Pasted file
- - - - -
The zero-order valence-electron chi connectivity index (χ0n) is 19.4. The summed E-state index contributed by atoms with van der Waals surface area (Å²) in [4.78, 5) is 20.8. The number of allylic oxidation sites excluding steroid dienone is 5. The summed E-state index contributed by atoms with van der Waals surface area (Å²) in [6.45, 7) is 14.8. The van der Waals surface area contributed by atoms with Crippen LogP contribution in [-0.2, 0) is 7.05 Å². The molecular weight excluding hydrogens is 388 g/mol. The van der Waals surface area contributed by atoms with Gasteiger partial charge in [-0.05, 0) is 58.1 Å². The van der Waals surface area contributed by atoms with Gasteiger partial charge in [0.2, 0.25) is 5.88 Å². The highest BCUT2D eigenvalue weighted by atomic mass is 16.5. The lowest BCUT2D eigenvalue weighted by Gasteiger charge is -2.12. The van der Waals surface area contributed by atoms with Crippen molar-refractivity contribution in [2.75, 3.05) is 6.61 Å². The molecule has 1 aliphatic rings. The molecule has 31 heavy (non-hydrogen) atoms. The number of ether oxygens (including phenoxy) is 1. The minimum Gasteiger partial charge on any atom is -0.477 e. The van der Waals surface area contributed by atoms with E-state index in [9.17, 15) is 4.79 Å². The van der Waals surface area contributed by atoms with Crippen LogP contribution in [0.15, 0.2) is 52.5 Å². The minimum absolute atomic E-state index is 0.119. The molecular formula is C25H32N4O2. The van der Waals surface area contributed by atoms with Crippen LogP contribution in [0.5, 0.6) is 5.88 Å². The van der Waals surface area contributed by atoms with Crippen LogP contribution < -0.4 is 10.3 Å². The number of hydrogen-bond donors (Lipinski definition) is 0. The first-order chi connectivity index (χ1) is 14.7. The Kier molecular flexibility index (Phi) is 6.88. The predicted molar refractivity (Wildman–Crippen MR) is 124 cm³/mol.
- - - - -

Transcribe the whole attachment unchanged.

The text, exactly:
The zero-order valence-electron chi connectivity index (χ0n) is 19.4. The summed E-state index contributed by atoms with van der Waals surface area (Å²) in [4.78, 5) is 20.8. The number of allylic oxidation sites excluding steroid dienone is 5. The summed E-state index contributed by atoms with van der Waals surface area (Å²) in [6.45, 7) is 14.8. The van der Waals surface area contributed by atoms with Crippen LogP contribution in [-0.2, 0) is 7.05 Å². The molecular weight excluding hydrogens is 388 g/mol. The van der Waals surface area contributed by atoms with Gasteiger partial charge in [-0.05, 0) is 58.1 Å². The van der Waals surface area contributed by atoms with Gasteiger partial charge in [0.2, 0.25) is 5.88 Å². The highest BCUT2D eigenvalue weighted by atomic mass is 16.5. The lowest BCUT2D eigenvalue weighted by Gasteiger charge is -2.12. The van der Waals surface area contributed by atoms with Crippen molar-refractivity contribution in [2.75, 3.05) is 6.61 Å². The molecule has 1 aliphatic rings. The molecule has 31 heavy (non-hydrogen) atoms. The number of ether oxygens (including phenoxy) is 1. The minimum Gasteiger partial charge on any atom is -0.477 e. The van der Waals surface area contributed by atoms with E-state index in [9.17, 15) is 4.79 Å². The van der Waals surface area contributed by atoms with Crippen LogP contribution in [0.15, 0.2) is 52.5 Å². The minimum absolute atomic E-state index is 0.119. The molecular formula is C25H32N4O2. The van der Waals surface area contributed by atoms with Crippen LogP contribution in [0.5, 0.6) is 5.88 Å². The van der Waals surface area contributed by atoms with Crippen LogP contribution < -0.4 is 10.3 Å². The number of hydrogen-bond donors (Lipinski definition) is 0. The first-order chi connectivity index (χ1) is 14.7. The Kier molecular flexibility index (Phi) is 6.88. The predicted molar refractivity (Wildman–Crippen MR) is 124 cm³/mol.